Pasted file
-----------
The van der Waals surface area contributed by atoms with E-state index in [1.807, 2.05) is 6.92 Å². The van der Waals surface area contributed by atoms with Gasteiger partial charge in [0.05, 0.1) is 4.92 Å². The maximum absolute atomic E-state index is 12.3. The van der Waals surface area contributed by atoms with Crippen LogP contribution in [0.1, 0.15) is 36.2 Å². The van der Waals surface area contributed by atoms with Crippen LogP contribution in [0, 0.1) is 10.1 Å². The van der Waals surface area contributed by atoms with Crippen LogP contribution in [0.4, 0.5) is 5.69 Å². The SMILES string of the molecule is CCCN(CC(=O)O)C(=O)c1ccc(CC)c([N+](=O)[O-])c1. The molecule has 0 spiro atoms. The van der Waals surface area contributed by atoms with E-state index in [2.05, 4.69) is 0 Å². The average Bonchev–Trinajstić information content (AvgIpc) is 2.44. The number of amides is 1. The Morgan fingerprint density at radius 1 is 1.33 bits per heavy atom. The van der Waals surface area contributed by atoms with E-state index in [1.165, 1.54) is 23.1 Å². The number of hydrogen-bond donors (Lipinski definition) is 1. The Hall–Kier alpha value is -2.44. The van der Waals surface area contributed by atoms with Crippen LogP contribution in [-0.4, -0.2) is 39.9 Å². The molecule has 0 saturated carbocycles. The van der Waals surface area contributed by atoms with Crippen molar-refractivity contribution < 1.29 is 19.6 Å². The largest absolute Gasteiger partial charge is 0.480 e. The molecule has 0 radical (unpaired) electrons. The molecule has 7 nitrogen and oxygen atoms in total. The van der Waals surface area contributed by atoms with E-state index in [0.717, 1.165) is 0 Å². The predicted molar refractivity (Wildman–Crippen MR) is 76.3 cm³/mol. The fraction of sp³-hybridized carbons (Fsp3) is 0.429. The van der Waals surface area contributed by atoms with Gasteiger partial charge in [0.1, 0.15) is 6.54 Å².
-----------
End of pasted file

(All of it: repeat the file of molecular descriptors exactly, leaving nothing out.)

The van der Waals surface area contributed by atoms with E-state index in [1.807, 2.05) is 6.92 Å². The van der Waals surface area contributed by atoms with Gasteiger partial charge in [0.05, 0.1) is 4.92 Å². The maximum absolute atomic E-state index is 12.3. The van der Waals surface area contributed by atoms with Crippen LogP contribution in [0.1, 0.15) is 36.2 Å². The van der Waals surface area contributed by atoms with Crippen LogP contribution in [0, 0.1) is 10.1 Å². The van der Waals surface area contributed by atoms with Crippen LogP contribution in [0.4, 0.5) is 5.69 Å². The SMILES string of the molecule is CCCN(CC(=O)O)C(=O)c1ccc(CC)c([N+](=O)[O-])c1. The molecule has 0 spiro atoms. The van der Waals surface area contributed by atoms with E-state index in [2.05, 4.69) is 0 Å². The average Bonchev–Trinajstić information content (AvgIpc) is 2.44. The number of amides is 1. The Morgan fingerprint density at radius 1 is 1.33 bits per heavy atom. The van der Waals surface area contributed by atoms with E-state index in [1.165, 1.54) is 23.1 Å². The number of hydrogen-bond donors (Lipinski definition) is 1. The Hall–Kier alpha value is -2.44. The van der Waals surface area contributed by atoms with Crippen LogP contribution in [-0.4, -0.2) is 39.9 Å². The molecule has 0 saturated carbocycles. The van der Waals surface area contributed by atoms with Crippen molar-refractivity contribution < 1.29 is 19.6 Å². The largest absolute Gasteiger partial charge is 0.480 e. The molecule has 0 radical (unpaired) electrons. The molecule has 7 nitrogen and oxygen atoms in total. The van der Waals surface area contributed by atoms with E-state index in [0.717, 1.165) is 0 Å². The predicted molar refractivity (Wildman–Crippen MR) is 76.3 cm³/mol. The fraction of sp³-hybridized carbons (Fsp3) is 0.429. The van der Waals surface area contributed by atoms with Gasteiger partial charge in [0.1, 0.15) is 6.54 Å².